Water: law/policy/politics/ethics/art/science

Cow Pie Water Wars Continue

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Cattle in Streams (

Washington State ranchers are threatening to go the Legislature in 2014 to defend their “right” to pollute state waterways.

It has long been understood that cows pollute.  A lot.  A mature cow produces between 120 to 150 pounds of manure, etc. each day.  And where the cow has access to a stream, it will cause all kinds of problems, including pathogenic pollution that is harmful to humans and aquatic life.   Cattle trample stream beds and banks, causing erosion and destroying riparian vegetation.

The U.S. Environmental Protection Agency lists livestock manure as one of the last major uncontrolled sources of contaminants in the United States. (See charts at the end of this article).

On August 15, 2013, the Washington Supreme Court ruled that the state water pollution agency does have authority to order cows out of streams to protect water quality and aquatic habitat.  In Lemire v. Department of Ecology, the Court held that the state water pollution act is stronger than the federal Clean Water Act, and authorizes enforcement against ranching operations that pollute public waterways.

According to an article in the Oct. 12, 2013 Spokesman-Review, representatives of the agricultural community are now asserting that they intend to try to change the law, rather than clean up state streams.

Washington has a number of laws and programs to assist ranchers to get their cattle out of state waterways.   State policy allows ranchers to divert water to stock tanks, without a water right, to make sure their cattle have water.  For better or worse, ranchers are allowed to pump unlimited use of groundwater with a permit.  Any argument that ranchers must have access to streams in order to provide water their cattle is simply not true.

The Washington State Conservation Commission  offers several programs to help farmers protect streams.  The Voluntary Stewardship Program provides financial incentives for ranchers and farmers to protect streamside areas in lieu of Growth Management Act critical areas ordinances – a controversial step back from growth planning that was adopted to satisfy the agricultural community.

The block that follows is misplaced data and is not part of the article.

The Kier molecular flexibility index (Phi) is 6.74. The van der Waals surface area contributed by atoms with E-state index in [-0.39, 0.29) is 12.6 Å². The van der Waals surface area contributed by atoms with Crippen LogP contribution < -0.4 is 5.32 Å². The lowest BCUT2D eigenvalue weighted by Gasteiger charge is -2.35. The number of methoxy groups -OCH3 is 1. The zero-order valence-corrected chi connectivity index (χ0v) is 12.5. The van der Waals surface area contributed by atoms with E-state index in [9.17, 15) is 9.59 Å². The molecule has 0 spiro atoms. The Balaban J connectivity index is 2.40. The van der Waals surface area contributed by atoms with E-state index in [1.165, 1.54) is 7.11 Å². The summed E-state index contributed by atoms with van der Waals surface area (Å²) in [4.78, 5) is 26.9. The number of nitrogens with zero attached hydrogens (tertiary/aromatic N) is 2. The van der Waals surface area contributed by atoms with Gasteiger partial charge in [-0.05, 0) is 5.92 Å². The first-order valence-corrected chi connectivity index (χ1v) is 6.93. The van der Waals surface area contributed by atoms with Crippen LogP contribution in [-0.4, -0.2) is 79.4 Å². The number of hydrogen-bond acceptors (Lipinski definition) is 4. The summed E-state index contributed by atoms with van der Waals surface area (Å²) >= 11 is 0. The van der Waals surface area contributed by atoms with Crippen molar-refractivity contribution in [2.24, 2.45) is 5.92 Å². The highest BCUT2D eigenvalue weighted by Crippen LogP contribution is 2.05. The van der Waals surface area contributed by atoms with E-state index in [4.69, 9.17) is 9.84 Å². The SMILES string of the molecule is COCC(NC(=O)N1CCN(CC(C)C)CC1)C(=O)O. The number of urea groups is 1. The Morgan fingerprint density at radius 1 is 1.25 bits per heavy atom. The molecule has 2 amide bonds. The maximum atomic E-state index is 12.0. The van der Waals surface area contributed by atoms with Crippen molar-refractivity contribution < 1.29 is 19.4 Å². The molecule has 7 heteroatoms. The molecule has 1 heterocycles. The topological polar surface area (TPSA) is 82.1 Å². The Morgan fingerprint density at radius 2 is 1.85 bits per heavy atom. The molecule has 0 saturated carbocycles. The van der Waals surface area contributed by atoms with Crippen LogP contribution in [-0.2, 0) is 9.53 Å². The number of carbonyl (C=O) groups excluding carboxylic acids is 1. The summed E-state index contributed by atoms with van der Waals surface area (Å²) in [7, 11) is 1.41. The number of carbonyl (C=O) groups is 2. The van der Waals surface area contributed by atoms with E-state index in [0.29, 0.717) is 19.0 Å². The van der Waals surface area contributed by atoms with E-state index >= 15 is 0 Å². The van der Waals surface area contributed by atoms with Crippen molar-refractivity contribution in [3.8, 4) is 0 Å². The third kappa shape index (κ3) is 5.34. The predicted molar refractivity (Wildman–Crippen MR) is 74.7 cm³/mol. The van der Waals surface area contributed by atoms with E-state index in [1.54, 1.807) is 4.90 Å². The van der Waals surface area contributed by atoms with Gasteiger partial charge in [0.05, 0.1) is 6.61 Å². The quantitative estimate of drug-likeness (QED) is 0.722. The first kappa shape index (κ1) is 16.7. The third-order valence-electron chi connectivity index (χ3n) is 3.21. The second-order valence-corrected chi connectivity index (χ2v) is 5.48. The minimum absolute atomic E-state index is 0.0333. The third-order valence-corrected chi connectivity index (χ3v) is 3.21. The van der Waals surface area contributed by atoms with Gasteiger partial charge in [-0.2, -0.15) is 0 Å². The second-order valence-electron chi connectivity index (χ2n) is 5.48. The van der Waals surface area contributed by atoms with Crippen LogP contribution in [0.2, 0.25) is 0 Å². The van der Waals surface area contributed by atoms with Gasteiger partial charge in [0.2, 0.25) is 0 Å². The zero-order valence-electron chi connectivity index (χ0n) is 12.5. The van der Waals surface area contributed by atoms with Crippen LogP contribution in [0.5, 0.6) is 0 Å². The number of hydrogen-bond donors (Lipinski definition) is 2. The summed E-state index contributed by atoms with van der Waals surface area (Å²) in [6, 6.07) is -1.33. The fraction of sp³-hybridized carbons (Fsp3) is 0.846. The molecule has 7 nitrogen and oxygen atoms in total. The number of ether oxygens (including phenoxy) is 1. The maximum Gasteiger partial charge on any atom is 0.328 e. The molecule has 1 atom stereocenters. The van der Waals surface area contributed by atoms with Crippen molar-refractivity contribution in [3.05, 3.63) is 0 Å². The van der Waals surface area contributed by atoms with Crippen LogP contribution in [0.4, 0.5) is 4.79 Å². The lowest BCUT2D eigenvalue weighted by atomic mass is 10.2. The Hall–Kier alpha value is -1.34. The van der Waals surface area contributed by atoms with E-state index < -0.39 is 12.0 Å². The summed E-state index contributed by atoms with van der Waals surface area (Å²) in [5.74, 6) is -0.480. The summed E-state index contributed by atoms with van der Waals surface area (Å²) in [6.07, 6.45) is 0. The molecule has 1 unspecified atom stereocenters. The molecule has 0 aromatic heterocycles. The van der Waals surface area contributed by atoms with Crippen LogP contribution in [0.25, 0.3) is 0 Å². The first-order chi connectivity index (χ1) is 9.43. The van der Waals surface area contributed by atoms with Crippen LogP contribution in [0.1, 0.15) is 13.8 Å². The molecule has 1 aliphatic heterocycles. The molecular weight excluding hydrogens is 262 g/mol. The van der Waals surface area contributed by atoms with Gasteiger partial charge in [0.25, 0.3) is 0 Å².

CREP buffers in Whatcom County (Photo: Washington Conservation Commission)

The Conservation Reserve Enhancement Program (CREP) is a joint state-federal funding program that pays ranchers to restore riparian habitat and create no-cow zones along streams.   The program results are phenomenal, including more than 1,000 projects in Washington, 735 miles of streams protected, 5.2 million native trees and shrubs planted, and 1.5 million feet of fencing.  At no cost to the landowner.

21st century environmental management has moved on from the 19th century mentality that a landowner can do anything he or she wants with her property.   There’s an ancient Latin expression – “sic utere tuo ut alienum non laedus” – which roughly translates to mean that a person’s right to use their property does not include the right to injure the property of others.  (It’s also been described as “your right to swing your fist ends at my nose.”)

Perhaps most important, Washington’s waters are owned by the public. No one has the right to pollute the commons.   This is a principle that should not – and indeed cannot – be legislated away.


From EPA’s Animal Feeding Operation Website:

Table 1 Reference: National Water Quality Inventory: 1998 Report to Congress (EPA, 2000a). AFOs are a subset of the agriculture category. Summaries of impairment by other sources are not presented here.

Table 1. Summary of U.S. Water Quality Impairment Survey
Total Quantity in US Amount of Waters Surveyed Quantity Impaired by All Sources Quantity Impaired by Agriculture
Rivers             3,662,255 miles 23% of total 840,402 miles 36% of surveyed 248,028 miles 59% of impaired 170,750 miles
Lakes, Ponds, and Reservoirs             41,600,000 acres 42% of total       17,400,000 acres 39% of surveyed 6,541,060 acres 31% of impaired 2,417,801 acres
Estuaries             90,500 square miles 32% of total 28,889 sq. miles 38% of surveyed 11,025 sq.miles 15% of impaired 1,827 sq. miles
Table 2. Five Leading Pollutants Causing Water Quality Impairment in the U.S. (Percent of incidence of each pollutant is shown in parentheses, e.g.,  siltation is listed as a cause of impairment in 38% of impaired river miles.)
Rank Rivers Lakes Estuaries
1 Siltation (38%) Nutrients (44%) Pathogens (47%)
2 Pathogens (36%) Metals (27%) Oxygen-Depleting Substances (42%)
3 Nutrients (29%) Siltation (15%) Metals (23%)
4 Oxygen-Depleting Substances (23%) Oxygen-Depleting Substances (14%) Nutrients (23%)
5 Metals (21%) Suspended Solids (10%) Thermal Modifications (18%)


Author: naiads

Opinionated (retired) public interest water lawyer

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